The Carter Administration urged international aid organizations to cut off assistance and aid to Vietnam for having swept Khmer Rouge leader Pol Pot from power. Nearly all non-socialist nations responded by severing aid to both Vietnam and Cambodia. The United States and its allies held enough votes to ensure that the World Bank and the Asian Development Bank cut off loans to Cambodia and Vietnam. Although the United States would not grant licenses to non-governmental organizations to provide aid to alleviate hunger within Cambodia, Operation USA gave $7 million to Cambodian refugees living in areas under the control of the Khmer Rouge.
The anti-Cambodian policy would persist under the Reagan and Bush Administrations. In 1985, U.S. Secretary of State George Schulz visited Thailand and warned ASEAN diplomats to be careful in drafting peace proposals or the Vietnamese might accept them. Four years later, Bush Administration officials cautioned the Thai government that it would “pay a price” if it abandoned the Cambodian guerrilla movement in order to do business with the Cambodian government. Specifically, the Thai government was threatened with loss of trade privileges under the Generalized Special Preferences.
In 1989, after UNICEF reported that up to twenty percent of Cambodian children were suffering from malnutrition, the United Nations Development Program planned to send an assessment team to Phnom Penh. That endeavor was cancelled due to objections by the United States and Japan.
Chinese leader Deng Xiaoping had an unshakeable fondness for the murderous Khmer Rouge and provided them with $100 million per year. “I do not understand why some people want to remove Pol Pot,” Deng remarked in 1984. “It is true that he made some mistakes in the past but now he is leading the fight against the Vietnamese aggressors.” Some mistakes? Surely, Deng was a master at understatement.
U.S. funding to the KPNLF and ANS armies allied with the Khmer Rouge was handled by a working group composed of representatives from the United States, Singapore, Thailand and Malaysia. CIA satellite intelligence was provided, as were weapons manufactured in Singapore and Taiwan, which the KPNLF and ANS were free to sell at a profit. Quite often, this meant that the arms found a home in the Khmer Rouge army. The Thai military handled distribution, and corrupt officers sold a portion of supplies to the highest bidder. In practice, this meant the Khmer Rouge, which had ample resources from its gem mining and logging operations, not to mention generous funding from abroad. Similarly, it was estimated that about 80 percent of Red Cross and UN food aid intended for Cambodian refugees was auctioned off.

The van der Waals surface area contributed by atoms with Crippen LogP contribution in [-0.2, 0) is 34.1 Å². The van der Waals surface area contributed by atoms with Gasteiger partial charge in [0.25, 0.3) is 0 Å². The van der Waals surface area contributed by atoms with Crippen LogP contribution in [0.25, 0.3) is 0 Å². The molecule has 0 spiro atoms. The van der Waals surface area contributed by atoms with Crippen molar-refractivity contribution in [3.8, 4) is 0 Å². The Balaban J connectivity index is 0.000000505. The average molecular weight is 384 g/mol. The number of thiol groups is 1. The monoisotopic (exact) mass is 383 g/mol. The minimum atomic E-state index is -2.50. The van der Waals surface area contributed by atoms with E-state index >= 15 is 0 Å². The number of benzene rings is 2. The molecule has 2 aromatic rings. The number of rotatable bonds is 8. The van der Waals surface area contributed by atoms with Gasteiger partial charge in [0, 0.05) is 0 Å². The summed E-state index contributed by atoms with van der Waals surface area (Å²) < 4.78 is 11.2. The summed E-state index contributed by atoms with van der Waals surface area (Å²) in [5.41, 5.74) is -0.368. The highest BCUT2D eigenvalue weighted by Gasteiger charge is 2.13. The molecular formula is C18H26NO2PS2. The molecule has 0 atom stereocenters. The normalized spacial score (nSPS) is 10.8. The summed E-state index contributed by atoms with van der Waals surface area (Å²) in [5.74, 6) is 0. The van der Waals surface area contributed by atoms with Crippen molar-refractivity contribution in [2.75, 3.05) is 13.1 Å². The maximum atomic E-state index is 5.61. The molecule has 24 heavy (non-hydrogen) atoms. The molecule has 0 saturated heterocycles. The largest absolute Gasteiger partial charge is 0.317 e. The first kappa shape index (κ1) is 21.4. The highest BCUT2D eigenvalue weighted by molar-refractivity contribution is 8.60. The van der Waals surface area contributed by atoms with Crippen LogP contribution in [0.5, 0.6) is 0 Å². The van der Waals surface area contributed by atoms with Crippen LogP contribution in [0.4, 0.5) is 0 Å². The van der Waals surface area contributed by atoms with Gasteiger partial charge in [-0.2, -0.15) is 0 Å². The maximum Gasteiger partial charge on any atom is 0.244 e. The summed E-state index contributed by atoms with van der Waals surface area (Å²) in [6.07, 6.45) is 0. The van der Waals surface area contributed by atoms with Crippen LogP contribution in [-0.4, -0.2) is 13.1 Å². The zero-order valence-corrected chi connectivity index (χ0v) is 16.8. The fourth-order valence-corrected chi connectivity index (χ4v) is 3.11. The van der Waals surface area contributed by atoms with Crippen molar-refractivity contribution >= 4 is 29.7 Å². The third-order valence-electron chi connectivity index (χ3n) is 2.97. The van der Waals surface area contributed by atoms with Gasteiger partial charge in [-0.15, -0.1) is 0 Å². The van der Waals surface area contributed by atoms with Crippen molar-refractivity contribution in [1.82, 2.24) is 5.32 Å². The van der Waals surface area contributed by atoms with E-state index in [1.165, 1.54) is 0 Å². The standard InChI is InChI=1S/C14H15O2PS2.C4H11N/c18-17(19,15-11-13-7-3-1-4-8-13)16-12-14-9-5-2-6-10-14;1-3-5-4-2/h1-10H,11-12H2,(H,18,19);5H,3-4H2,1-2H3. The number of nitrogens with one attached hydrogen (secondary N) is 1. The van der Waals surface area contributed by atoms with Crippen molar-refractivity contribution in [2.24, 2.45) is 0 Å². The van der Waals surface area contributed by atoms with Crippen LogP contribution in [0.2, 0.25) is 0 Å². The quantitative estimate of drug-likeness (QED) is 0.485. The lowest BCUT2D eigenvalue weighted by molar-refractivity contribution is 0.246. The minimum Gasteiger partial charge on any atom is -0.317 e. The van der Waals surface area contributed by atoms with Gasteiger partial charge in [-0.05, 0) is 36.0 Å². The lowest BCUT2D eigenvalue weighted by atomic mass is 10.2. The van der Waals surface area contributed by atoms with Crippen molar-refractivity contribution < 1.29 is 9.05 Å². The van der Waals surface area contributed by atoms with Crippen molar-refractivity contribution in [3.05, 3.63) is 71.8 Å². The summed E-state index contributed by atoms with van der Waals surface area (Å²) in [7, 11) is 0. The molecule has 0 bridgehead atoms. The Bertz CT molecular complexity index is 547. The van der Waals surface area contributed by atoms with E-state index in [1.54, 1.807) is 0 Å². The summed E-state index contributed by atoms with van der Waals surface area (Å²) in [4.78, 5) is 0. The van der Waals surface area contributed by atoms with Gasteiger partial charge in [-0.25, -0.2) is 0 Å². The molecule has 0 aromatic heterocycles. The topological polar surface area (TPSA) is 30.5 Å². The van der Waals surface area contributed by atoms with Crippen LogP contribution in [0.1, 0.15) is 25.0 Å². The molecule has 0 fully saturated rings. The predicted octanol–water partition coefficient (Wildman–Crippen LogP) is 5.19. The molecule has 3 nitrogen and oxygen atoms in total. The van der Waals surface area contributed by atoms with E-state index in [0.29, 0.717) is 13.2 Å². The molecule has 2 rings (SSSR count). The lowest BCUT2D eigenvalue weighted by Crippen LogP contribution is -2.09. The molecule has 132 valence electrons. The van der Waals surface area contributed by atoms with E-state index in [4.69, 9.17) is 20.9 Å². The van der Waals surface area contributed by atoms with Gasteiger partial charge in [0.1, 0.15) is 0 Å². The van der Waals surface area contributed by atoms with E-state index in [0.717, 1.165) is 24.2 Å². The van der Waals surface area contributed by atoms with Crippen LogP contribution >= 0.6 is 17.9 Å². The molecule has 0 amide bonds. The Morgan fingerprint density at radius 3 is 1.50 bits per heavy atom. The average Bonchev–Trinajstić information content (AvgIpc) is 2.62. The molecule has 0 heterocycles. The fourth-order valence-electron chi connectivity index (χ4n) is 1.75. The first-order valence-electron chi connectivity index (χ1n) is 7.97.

U.S. military officials in Thailand and Okinawa destroyed documents to cover up the sale of munitions by Green Berets to the Thai military, which sold the arms on the black market. Former Green Beret Bob Finley, who discovered an arms cache of $1million during an audit, believed the arms were “without a doubt” being sold to the Khmer Rouge. Finley revealed that U.S. embassy officials were aware of the sales and where the arms were going, but launched a cover-up rather than attempt to put a stop to the practice. Finley was ordered by a superior officer to destroy the incriminating evidence he uncovered during his audit.
The first international conference to address the conflict in Cambodia took place in 1981. China and the United States pointedly excluded Cambodia from the conference, regarding the Cambodian government as having no right to a say in the future of its people. When ASEAN countries proposed disarming the Khmer Rouge, U.S. representatives pressured them into abandoning their position.
Cambodia and Vietnam continually pleaded for negotiations, only to be snubbed by the Reagan Administration. Vietnam offered to withdraw its forces in exchange for an end to assistance to the Khmer Rouge, while Cambodia suggested it would move its forces away from the Thai border if the Khmer Rouge would do the same. Both offers were nonstarters in the eyes of the Reagan Administration, and the United States backed UN resolutions demanding the unilateral removal of Vietnamese forces from Cambodia. With Cambodia still in the early stages of recovery from the devastation wrought by Khmer Rouge rule, the U.S. position was a recipe for the return of Pol Pot to power.